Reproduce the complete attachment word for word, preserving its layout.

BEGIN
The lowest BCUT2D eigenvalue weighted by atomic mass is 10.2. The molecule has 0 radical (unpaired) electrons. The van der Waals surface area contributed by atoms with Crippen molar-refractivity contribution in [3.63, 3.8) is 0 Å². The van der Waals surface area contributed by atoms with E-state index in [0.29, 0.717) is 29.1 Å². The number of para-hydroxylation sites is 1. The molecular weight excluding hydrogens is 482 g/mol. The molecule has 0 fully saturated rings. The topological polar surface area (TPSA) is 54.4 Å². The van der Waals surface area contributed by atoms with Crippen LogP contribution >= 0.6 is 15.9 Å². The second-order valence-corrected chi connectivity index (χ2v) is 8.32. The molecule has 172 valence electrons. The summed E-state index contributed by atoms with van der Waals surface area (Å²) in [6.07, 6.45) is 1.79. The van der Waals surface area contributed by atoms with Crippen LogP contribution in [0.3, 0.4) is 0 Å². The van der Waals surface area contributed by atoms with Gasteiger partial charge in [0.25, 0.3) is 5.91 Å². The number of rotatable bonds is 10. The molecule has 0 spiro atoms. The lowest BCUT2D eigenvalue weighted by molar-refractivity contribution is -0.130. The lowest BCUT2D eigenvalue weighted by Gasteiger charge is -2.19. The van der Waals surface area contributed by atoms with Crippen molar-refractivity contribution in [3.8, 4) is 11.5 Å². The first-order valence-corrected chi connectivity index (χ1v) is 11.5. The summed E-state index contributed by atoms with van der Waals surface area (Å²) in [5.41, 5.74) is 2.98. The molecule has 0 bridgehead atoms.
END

The lowest BCUT2D eigenvalue weighted by atomic mass is 10.2. The molecule has 0 radical (unpaired) electrons. The van der Waals surface area contributed by atoms with Crippen molar-refractivity contribution in [3.63, 3.8) is 0 Å². The van der Waals surface area contributed by atoms with E-state index in [0.29, 0.717) is 29.1 Å². The number of para-hydroxylation sites is 1. The molecular weight excluding hydrogens is 482 g/mol. The molecule has 0 fully saturated rings. The topological polar surface area (TPSA) is 54.4 Å². The van der Waals surface area contributed by atoms with Crippen LogP contribution >= 0.6 is 15.9 Å². The second-order valence-corrected chi connectivity index (χ2v) is 8.32. The molecule has 172 valence electrons. The summed E-state index contributed by atoms with van der Waals surface area (Å²) in [6.07, 6.45) is 1.79. The van der Waals surface area contributed by atoms with Crippen LogP contribution in [0.3, 0.4) is 0 Å². The van der Waals surface area contributed by atoms with Gasteiger partial charge in [0.25, 0.3) is 5.91 Å². The number of rotatable bonds is 10. The molecule has 0 spiro atoms. The lowest BCUT2D eigenvalue weighted by molar-refractivity contribution is -0.130. The lowest BCUT2D eigenvalue weighted by Gasteiger charge is -2.19. The van der Waals surface area contributed by atoms with Crippen molar-refractivity contribution in [3.8, 4) is 11.5 Å². The first-order valence-corrected chi connectivity index (χ1v) is 11.5. The summed E-state index contributed by atoms with van der Waals surface area (Å²) in [5.41, 5.74) is 2.98. The molecule has 0 bridgehead atoms.